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Summary

The San Joaquin Valley—California’s largest agricultural region and an important contributor to the nation’s food supply—is in a time of great change. The valley is ground zero for many of California’s most difficult water management problems—including groundwater overdraft, drinking water contamination, and declines in habitat and native species.

Local water supplies are limited, particularly in the southern half of the region. To irrigate their crops, many farmers use water imported from the Sacramento–San Joaquin Delta. But in many places farmers have also relied on groundwater overdraft—pumping groundwater in excess of the rate at which it is replenished. Worsening droughts, increasing regulations to protect endangered native fishes, and growing demand by Southern California for Delta imports have compounded surface water scarcity.

The state’s Sustainable Groundwater Management Act (SGMA) requires local water users to bring groundwater use to sustainable levels by the early 2040s. This will have a broad impact on valley agriculture and the regional economy in coming years—likely including some permanent idling of farmland.

This report explores three key challenges facing the San Joaquin Valley and reviews the most promising approaches to address them:

  • Balancing water supplies and demands. To close the groundwater deficit, groundwater sustainability agencies in the valley’s overdrafted basins will have to augment supplies, reduce demands, or use some combination of these two approaches. A range of options are under consideration but they are not equally effective or practical.
  • Addressing groundwater quality challenges. Poor groundwater quality impairs drinking water supplies in disadvantaged rural communities, reduces long-term agricultural prosperity, and degrades ecosystems. Providing safe drinking water is an urgent priority. Over the longer term, parties will also need to manage water quantity and quality together, to take advantage of synergies and avoid unintended consequences. The necessary coordination will be challenging because the various programs addressing valley water quality issues are carried out by numerous local and regional entities, whose lines of responsibility and geographic boundaries do not neatly align.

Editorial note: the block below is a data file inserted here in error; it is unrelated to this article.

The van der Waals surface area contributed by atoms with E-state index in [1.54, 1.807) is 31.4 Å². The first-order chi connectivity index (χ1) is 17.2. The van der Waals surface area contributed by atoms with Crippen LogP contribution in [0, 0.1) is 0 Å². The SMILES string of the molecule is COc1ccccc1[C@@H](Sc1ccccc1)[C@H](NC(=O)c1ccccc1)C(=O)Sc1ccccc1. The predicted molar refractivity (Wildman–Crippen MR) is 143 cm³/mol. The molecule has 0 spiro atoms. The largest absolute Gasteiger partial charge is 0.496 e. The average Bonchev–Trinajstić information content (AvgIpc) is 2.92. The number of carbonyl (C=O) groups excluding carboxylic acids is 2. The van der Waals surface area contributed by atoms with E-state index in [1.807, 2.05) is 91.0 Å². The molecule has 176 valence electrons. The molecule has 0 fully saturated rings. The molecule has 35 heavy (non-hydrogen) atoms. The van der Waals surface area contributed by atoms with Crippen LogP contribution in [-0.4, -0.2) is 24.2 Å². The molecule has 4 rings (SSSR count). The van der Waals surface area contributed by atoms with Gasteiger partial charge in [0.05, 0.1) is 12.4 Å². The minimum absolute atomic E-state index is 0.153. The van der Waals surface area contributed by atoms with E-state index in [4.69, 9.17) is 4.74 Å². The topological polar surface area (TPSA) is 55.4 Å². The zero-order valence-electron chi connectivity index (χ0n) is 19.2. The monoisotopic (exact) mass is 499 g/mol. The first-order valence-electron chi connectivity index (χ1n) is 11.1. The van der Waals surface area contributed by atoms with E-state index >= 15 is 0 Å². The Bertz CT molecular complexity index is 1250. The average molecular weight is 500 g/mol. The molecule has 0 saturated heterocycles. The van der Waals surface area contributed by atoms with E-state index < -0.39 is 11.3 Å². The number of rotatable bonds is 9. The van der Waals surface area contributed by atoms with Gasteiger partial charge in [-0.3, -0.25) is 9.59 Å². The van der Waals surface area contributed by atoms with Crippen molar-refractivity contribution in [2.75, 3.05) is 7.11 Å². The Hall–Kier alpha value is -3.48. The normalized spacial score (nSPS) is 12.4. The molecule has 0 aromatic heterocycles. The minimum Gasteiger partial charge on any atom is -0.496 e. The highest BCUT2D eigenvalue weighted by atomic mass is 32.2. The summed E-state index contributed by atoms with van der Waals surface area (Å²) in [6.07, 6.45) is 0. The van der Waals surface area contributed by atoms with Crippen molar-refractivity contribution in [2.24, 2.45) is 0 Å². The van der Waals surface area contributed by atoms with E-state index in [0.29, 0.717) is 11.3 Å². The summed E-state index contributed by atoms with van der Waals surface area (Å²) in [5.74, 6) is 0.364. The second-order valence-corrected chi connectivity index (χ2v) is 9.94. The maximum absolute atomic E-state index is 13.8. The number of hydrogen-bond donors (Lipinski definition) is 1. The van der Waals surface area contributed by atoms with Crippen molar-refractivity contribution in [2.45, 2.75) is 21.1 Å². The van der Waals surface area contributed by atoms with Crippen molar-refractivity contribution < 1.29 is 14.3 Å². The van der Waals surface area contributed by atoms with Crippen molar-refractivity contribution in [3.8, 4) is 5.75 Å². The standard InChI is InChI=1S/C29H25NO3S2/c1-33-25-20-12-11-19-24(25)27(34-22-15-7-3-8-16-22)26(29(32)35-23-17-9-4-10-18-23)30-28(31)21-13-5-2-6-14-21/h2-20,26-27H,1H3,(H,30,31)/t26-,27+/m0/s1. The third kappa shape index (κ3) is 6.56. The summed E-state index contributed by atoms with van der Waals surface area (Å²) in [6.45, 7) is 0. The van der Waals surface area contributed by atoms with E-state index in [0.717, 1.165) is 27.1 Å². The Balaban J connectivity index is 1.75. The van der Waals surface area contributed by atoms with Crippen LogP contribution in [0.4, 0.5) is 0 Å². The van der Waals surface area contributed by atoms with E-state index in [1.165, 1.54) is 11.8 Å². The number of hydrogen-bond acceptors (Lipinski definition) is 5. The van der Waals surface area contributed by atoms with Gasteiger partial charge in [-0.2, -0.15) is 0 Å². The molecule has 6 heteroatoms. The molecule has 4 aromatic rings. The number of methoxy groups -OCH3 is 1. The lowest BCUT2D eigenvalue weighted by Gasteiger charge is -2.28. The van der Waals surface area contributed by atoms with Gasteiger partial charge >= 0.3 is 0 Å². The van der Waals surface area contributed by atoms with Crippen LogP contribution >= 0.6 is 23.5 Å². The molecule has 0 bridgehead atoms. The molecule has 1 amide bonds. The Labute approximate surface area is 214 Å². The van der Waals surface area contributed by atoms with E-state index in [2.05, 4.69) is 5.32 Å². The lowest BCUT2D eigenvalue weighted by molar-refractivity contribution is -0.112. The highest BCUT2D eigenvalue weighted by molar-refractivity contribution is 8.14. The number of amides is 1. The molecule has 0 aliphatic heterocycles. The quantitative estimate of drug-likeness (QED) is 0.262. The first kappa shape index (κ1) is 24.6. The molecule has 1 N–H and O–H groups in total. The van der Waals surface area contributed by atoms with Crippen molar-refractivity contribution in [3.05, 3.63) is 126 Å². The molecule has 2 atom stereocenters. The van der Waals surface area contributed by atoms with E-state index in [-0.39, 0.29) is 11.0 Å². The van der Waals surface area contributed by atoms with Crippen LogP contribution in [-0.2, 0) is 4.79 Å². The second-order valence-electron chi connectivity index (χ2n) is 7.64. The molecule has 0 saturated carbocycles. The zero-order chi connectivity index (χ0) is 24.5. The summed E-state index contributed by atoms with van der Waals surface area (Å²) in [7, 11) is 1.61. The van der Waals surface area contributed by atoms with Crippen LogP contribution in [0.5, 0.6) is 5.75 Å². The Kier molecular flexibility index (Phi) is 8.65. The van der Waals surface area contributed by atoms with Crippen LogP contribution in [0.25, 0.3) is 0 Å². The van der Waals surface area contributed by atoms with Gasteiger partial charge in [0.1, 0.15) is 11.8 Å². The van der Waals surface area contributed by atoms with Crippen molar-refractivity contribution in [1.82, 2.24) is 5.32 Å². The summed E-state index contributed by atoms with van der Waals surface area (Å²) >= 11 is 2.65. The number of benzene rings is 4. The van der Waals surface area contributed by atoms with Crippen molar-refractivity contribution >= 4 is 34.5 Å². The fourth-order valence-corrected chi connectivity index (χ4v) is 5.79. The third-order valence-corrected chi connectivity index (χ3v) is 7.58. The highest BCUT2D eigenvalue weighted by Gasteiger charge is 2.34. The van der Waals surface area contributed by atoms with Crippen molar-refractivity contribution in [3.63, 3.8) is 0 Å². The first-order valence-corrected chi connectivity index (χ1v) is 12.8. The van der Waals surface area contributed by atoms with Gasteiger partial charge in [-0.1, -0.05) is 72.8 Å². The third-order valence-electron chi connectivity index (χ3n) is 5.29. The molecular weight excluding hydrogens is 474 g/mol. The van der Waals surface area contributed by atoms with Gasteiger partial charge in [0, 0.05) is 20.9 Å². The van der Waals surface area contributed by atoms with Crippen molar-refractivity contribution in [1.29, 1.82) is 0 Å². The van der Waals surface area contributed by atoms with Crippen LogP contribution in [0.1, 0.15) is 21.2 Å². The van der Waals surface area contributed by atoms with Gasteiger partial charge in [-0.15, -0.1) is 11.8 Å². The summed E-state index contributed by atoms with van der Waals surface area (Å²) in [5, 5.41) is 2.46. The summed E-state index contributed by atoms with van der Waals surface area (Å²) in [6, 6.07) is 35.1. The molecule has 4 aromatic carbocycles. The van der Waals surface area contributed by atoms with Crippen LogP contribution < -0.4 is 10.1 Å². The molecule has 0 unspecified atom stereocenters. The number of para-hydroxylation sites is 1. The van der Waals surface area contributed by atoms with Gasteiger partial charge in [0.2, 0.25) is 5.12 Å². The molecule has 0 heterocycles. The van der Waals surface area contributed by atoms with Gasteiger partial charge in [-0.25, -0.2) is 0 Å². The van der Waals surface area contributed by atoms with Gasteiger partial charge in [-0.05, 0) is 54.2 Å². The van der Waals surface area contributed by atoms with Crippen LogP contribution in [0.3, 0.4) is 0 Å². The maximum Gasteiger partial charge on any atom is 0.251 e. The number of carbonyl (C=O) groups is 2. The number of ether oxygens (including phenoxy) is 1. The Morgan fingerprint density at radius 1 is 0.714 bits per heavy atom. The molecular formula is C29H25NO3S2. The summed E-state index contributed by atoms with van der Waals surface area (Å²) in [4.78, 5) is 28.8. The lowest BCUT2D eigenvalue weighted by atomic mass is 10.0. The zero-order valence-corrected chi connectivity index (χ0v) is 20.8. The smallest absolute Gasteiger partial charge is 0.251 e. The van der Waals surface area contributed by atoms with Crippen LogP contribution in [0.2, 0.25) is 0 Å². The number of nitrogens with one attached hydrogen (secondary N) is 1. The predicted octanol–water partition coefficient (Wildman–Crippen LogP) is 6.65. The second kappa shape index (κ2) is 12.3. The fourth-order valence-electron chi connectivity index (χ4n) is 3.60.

• Fostering beneficial water and land use transitions. Effectively addressing water scarcity and the resulting land use changes in the San Joaquin Valley offers opportunities to put lands coming out of production to good use—and gain “more pop per drop” from limited water resources. Multiple-benefit approaches to water and land management can enhance groundwater recharge and improve air and water quality. They can also promote healthier soils, new recreational opportunities, additional flood protection, improved habitat, and new revenue streams for private landowners engaging in conservation-oriented management.

Addressing these complex and intertwined issues requires significant changes in water and land management and a major ramp-up in cooperation and coordination among a wide circle of stakeholders. Pursuing solutions that deliver multiple benefits will boost the chances of success overall. The entire region—and California as a whole—will benefit if solutions to these challenges are cost-effective and support the valley’s economy while improving public health and the natural environment.

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